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Bluetooth vs Bluetooth Low Energy

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  • Last Updated : 18 May, 2022
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Bluetooth is a short-range wireless LAN technology for connecting small devices and gadgets together and facilitating data transfer among themselves for personal use. Also known as Bluetooth classic, it operates in the 2.4 GHz ISM unlicensed bandwidth to communicate among paired devices. Bluetooth classic version comes in two distinct data rate types known as Basic Rate (BR) and Enhanced Data Rate (EDR). It is maintained by Bluetooth Special Interest Group (SIG) and is standardized by IEEE 802.15. 

Bluetooth Low Energy (BLE) is similar to Bluetooth classic. It is a short-range wireless LAN communication technology standardized by IEEE 802.15. It also operates in 2.4 GHz ISM unlicensed bandwidth. The major distinguishing feature of BLE, commercially made accessible first in 2011, is its low power consumption while maintaining the same communication range as in Bluetooth classic. It typically finds its use in healthcare, fitness, security and home automation appliances that save power.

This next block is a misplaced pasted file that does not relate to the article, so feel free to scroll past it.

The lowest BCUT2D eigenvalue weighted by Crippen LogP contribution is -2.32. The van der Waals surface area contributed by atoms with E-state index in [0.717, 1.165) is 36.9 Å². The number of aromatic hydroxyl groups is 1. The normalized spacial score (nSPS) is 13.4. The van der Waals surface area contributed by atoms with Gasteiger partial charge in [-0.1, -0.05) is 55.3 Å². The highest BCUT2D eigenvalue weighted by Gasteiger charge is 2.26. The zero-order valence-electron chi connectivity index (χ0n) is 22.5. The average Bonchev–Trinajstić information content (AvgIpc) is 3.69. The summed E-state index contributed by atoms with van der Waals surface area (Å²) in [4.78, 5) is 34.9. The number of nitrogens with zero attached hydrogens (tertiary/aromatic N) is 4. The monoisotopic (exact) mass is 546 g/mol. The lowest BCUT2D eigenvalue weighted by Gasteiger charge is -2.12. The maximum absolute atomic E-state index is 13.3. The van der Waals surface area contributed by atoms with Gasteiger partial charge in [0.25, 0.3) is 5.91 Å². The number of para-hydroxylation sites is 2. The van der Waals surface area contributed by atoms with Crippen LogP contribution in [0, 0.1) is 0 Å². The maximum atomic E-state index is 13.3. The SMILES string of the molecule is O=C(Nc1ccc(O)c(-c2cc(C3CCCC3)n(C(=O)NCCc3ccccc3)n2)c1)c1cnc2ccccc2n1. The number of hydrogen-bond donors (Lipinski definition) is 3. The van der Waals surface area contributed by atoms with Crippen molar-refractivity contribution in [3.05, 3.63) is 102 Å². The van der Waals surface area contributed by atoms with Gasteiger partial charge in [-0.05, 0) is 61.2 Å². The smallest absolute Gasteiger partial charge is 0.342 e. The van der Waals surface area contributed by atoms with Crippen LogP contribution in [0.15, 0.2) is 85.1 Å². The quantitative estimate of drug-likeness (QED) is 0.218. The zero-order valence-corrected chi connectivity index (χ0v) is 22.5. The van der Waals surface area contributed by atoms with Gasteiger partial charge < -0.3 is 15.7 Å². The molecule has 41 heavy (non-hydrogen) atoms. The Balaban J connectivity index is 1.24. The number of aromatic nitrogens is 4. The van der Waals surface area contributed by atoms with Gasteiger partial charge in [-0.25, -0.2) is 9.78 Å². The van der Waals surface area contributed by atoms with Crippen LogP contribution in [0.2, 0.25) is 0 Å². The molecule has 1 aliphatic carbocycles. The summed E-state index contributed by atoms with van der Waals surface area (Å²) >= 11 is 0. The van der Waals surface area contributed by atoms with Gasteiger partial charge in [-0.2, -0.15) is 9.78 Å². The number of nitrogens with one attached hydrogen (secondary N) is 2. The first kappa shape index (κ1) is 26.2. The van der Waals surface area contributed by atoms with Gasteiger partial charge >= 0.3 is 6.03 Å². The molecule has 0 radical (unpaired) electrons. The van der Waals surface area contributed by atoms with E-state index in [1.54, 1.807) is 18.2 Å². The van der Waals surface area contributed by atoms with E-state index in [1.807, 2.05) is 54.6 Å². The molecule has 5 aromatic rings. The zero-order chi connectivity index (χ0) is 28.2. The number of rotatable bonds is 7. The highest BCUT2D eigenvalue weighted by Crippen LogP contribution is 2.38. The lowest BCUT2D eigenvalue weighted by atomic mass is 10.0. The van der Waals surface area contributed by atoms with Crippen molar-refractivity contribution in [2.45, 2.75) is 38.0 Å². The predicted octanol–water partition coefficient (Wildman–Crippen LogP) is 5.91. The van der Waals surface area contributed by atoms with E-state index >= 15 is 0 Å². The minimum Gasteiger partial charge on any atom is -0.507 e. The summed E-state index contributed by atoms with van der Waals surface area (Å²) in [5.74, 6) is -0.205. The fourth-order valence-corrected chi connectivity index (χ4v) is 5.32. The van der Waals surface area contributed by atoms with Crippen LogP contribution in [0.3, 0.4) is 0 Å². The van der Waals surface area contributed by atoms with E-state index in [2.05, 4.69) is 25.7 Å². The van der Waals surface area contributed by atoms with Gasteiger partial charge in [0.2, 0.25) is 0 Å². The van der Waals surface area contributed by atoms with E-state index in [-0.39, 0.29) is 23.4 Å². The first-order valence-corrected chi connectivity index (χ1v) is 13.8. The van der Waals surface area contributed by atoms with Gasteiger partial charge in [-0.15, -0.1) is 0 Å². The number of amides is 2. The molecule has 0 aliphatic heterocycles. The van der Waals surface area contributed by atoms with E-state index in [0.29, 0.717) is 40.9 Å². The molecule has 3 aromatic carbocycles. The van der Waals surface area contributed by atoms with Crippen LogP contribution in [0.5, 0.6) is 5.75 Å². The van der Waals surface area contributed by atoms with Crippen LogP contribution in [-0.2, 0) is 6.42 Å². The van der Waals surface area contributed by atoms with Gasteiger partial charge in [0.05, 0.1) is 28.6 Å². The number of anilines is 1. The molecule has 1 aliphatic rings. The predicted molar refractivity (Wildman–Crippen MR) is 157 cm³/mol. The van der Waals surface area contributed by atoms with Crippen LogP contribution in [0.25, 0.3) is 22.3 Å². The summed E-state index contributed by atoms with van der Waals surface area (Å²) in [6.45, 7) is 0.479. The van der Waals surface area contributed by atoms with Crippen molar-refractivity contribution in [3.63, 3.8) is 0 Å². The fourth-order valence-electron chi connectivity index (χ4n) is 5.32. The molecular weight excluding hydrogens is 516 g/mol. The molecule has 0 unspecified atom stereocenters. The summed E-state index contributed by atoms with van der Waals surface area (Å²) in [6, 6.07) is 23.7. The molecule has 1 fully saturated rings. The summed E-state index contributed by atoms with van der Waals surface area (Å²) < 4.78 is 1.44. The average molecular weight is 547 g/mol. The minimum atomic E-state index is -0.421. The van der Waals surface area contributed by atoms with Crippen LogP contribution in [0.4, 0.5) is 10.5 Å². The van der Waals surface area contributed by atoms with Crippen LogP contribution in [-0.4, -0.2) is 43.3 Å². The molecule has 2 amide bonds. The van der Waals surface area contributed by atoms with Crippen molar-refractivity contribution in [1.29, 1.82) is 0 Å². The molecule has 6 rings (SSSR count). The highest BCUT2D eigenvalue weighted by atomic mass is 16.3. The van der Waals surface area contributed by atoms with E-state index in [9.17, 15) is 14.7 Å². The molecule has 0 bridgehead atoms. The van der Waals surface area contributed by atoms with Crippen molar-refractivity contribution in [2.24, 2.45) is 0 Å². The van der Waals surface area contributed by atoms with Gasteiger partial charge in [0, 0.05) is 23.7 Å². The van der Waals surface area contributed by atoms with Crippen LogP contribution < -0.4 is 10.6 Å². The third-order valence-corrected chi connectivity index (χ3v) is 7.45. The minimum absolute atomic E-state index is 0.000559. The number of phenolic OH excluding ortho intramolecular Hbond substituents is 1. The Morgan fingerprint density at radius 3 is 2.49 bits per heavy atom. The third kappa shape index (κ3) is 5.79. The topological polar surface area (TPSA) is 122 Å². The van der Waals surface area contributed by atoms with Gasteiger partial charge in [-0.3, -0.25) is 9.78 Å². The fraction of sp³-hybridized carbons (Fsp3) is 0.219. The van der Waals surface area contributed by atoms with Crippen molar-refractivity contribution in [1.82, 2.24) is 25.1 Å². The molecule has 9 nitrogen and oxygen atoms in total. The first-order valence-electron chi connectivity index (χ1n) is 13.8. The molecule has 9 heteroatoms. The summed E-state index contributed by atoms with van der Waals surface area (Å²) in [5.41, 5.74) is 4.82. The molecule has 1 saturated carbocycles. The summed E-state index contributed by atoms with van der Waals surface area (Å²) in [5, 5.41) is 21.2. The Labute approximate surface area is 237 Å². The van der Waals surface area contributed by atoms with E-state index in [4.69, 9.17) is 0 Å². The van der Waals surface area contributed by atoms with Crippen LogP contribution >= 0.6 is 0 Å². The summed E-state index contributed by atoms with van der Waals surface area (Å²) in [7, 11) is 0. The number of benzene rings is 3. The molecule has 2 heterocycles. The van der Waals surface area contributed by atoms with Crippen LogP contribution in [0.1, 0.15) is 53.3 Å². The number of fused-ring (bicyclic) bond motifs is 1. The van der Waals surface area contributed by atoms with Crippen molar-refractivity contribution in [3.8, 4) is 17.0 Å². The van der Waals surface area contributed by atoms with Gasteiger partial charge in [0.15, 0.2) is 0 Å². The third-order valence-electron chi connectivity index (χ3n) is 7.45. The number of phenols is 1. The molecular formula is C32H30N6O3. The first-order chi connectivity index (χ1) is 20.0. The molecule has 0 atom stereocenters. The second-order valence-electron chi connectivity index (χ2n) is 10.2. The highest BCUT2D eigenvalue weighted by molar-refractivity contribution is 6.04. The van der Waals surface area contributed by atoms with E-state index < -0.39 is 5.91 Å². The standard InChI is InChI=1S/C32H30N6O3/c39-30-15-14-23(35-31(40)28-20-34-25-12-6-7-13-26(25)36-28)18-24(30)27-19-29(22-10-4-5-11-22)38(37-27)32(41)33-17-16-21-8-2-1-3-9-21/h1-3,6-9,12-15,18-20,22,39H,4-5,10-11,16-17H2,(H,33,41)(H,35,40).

Bluetooth can handle a lot of data but quickly consumes battery life and costs a lot more. Bluetooth Low Energy is used for applications that do not need to exchange large amounts of data and can run on battery power for years at a cheaper cost. BLE achieves this power saving by putting the server in sleep mode until a transfer request is made by a slave device.

Difference between Bluetooth and BLE 


Bluetooth Classic

Bluetooth Low Energy (BLE)

Power consumption High (approx 1W) Low (approx 0.01W-0.5W)
Communication Range 10m to 30m 10m to 30m
Data Rate

1Mbps for BR

2-3Mbps for EDR

Modulation Technique


8-DPSK or π/4-DQPSK for EDR

RF Bandwidth 2.4 GHz ISM band (2400-2483.5 MHz) 2.4 GHz ISM band (2400-2483.5 MHz)
Number of Channels 79 channels each of width 1Mhz 40 channels each of width 2MHz
Spreading Frequency Hopping Spread Spectrum (FHSS) Frequency Hopping Spread Spectrum (FHSS)
Data link layer protocol Time Division Multiple Access (TDMA) Time Division Multiple Access (TDMA)
Error detection 8 bit CRC or 16 bit CRC, and ACKs 24 bit CRC, ACKs
Maximum number of active slaves 7 Unlimited
My Personal Notes arrow_drop_up
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